Also in the east – usually the wet forest landscape – are quolls, another native, and now endangered species that is unique to Australia. These small, furry mammals are largely nocturnal, which makes them hard to locate in the wild, but if you find yourself on the east coast, or in certain parts of northern Queensland, you might just catch a glimpse.

Australia is home to over 140 species of marsupials, including kangaroos, wallabies, koalas and wombats, so whether you’re a budding David Attenborough or not, spotting a kangaroo – or another native marsupial - is sure to be on your priority list during any first time visit.

As synonymous with the country as kangaroos and coral reefs, koalas can be found all along Australia’s eastern coast, but a popular spot is Tidbinbilla Nature Reserve near Canberra. Alternatively, head to Port Stephens, New South Wales, or Phillip Island on the southern coast, and you’ll be sure to come across koalas lounging in the trees. However, as many locals and seasoned visitors will know, spotting them in the wild is another experience entirely.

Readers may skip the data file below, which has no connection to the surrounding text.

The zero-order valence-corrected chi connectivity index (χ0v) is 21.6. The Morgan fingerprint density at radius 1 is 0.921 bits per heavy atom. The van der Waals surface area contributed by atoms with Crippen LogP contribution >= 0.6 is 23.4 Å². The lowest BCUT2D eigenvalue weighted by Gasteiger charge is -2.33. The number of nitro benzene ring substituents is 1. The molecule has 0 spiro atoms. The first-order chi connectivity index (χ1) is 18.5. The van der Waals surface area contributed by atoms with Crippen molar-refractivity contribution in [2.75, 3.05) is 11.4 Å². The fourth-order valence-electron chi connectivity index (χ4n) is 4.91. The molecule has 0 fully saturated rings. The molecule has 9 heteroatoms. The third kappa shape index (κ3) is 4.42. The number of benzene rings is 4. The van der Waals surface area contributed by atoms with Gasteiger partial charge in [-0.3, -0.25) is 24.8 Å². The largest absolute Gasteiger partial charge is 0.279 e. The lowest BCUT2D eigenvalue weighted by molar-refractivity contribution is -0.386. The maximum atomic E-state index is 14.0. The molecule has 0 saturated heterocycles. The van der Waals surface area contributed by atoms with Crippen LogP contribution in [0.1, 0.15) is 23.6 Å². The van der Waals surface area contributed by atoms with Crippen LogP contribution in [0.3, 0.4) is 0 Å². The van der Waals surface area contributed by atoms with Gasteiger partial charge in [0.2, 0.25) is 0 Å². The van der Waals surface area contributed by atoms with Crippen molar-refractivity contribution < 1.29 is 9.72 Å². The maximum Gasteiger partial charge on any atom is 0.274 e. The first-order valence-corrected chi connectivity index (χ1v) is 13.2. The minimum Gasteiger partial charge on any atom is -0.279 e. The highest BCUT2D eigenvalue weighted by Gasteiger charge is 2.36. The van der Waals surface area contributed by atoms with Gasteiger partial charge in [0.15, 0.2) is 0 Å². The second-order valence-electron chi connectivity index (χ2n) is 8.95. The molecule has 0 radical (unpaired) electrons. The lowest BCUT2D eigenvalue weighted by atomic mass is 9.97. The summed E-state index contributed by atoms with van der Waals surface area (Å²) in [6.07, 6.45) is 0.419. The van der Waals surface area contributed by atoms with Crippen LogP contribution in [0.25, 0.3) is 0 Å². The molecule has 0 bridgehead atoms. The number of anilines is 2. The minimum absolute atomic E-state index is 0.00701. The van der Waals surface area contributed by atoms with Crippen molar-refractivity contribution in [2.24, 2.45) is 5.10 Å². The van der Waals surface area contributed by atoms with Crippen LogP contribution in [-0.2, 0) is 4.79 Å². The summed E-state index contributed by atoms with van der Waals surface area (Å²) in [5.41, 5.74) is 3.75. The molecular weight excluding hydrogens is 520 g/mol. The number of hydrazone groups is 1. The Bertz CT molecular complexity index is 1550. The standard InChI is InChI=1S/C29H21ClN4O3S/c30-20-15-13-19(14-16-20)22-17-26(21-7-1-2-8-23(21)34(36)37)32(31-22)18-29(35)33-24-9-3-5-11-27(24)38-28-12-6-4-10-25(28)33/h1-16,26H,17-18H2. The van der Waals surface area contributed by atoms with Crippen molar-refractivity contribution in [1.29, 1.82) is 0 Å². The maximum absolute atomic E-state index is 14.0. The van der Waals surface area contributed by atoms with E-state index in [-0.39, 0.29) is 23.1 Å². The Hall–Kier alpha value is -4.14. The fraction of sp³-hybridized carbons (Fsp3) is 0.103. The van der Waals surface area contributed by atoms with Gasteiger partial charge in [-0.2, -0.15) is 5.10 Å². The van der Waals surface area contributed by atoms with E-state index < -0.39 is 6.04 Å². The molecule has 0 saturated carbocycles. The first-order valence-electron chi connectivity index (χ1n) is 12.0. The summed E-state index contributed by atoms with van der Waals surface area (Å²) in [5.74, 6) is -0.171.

Situated west of Melbourne on the Great Ocean Road, the small town of Kennett River is renowned for its population of wild koalas. As its name suggests, the Kennett River Koala Walk is by far the best place in the area to witness this iconic species in their natural habitat. Take a stroll down the blue gum-lined road and you’ll most likely see groups of these remarkable creatures munching sleepily on eucalyptus leaves.